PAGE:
How to Choose the Ideas Your Company Should Invest In

Harvard Business Review

Note what isn't part of the decision: an idea's net present value or return on investment. Teams should certainly develop their best guesses about how the idea will make money, but leaders shouldn't place too much emphasis on financial metrics for early stage ideas. My last post described how Innosight follows a three-stage process to evaluate investment proposals from outside entrepreneurs. But deciding how to invest in ideas at a corporation is a different beast.

Beware of Short-term Management, Not the Short-term Investor

Harvard Business Review

The short-term investor does not reduce the firm's long-term competitiveness and value;short-term management does. Moreover, I fail to see any argument why such short-term traders, by themselves, destroy value for the economy as a whole. Indirectly though, these short-term traders can destroy value. A firm's long-term value should correspond to the present value of future expected cash flows.

An Unexpected Lesson from Mandela: Why Context Matters

Harvard Business Review

I made what I thought was a brilliant presentation to senior bureaucrats and technologists. These were engineers and network planners; surely, they understood economics and net present value analysis. Yes, I was there at a true inflection point, armed with the finest analysis possible, elaborate layers of spreadsheets, and well-crafted presentations. If South Africa was to develop, it could not afford to ignore the technocrats entirely.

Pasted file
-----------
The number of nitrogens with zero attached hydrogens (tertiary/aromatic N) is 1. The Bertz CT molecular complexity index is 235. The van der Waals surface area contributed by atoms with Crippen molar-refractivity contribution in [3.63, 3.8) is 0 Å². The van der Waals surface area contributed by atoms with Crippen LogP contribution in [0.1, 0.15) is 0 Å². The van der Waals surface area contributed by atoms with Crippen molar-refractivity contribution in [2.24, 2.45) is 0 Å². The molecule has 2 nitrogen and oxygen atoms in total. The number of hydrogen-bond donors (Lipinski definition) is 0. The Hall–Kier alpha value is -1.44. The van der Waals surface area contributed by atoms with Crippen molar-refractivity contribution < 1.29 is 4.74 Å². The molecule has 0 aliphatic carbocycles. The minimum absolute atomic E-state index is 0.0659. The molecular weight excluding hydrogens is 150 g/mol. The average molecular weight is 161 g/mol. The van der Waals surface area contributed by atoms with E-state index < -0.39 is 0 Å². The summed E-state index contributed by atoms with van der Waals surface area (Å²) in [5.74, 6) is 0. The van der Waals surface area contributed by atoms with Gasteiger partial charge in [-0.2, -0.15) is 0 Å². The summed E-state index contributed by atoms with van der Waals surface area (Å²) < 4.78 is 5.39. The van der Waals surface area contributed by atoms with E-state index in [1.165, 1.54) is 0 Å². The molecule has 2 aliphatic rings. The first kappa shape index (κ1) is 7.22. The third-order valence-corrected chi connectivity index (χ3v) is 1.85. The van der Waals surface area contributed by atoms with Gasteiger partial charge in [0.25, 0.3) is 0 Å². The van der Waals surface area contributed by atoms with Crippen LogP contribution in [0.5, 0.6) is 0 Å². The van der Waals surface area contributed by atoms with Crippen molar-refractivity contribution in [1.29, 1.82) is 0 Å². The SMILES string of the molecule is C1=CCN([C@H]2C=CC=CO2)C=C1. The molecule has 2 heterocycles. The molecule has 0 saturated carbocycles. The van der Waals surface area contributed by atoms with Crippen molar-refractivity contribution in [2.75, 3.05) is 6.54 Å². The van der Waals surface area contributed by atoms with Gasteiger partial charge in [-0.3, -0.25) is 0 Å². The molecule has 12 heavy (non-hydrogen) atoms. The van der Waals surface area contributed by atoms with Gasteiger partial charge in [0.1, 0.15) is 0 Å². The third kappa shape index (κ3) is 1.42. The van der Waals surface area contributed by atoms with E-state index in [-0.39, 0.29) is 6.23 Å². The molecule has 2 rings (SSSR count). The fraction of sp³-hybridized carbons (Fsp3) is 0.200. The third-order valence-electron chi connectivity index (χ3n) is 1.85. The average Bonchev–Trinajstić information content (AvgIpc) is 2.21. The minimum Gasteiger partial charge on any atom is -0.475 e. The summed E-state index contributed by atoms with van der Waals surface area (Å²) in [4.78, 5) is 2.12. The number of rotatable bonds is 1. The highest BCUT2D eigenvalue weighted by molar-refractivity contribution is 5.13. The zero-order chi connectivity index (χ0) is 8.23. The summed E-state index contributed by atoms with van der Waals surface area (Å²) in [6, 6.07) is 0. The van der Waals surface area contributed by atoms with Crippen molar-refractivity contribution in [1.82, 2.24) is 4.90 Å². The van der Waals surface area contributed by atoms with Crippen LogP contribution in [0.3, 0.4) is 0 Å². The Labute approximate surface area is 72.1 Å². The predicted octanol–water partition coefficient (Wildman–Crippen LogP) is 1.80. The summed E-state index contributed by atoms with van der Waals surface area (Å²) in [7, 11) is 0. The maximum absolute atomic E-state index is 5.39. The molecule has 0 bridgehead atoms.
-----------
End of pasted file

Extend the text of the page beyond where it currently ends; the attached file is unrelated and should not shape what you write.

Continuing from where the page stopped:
Warren Buffett's 2010 Shareholder Letter: What to Expect

Harvard Business Review

Establish "an unbending standard of performance" : Since 1965, Buffett has annually compared Berkshire's compounded growth in book value per share to the growth in the S&P 500 (plus dividends). But why compare apples (book value) to oranges (share price and dividends)? Buffett explains that book value is the best proxy for "intrinsic value," the net present value of all estimated future cash flows. billion more than their total tangible book value.

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How CMOs Can Get CFOs on Their Side

Harvard Business Review

In our work with clients across dozens of sectors over more than five years, we have found that the strongest CMO/CFO partnerships develop when both parties undertake five actions: 1. CFOs are more interested in capital investment estimates, net present values, and a clear outline of the trade-offs of any investment. Together with the CFO, the CMO must develop a set of objectives that directly deliver on financial objectives and business goals.

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Rethinking Valuation So You Don't Miss a Good Deal

Harvard Business Review

To do this, we combine two separate frameworks: the first is the Three Horizon strategic model developed by McKinsey. The other is a process called Opportunity Engineering (OE) that instills a different way to look at value. To define the full value of acquisitions analyze the target's assets and assign them across the Three Horizons of the acquirer to understand how they add value. We call this the Opportunity Value (OV) of an asset.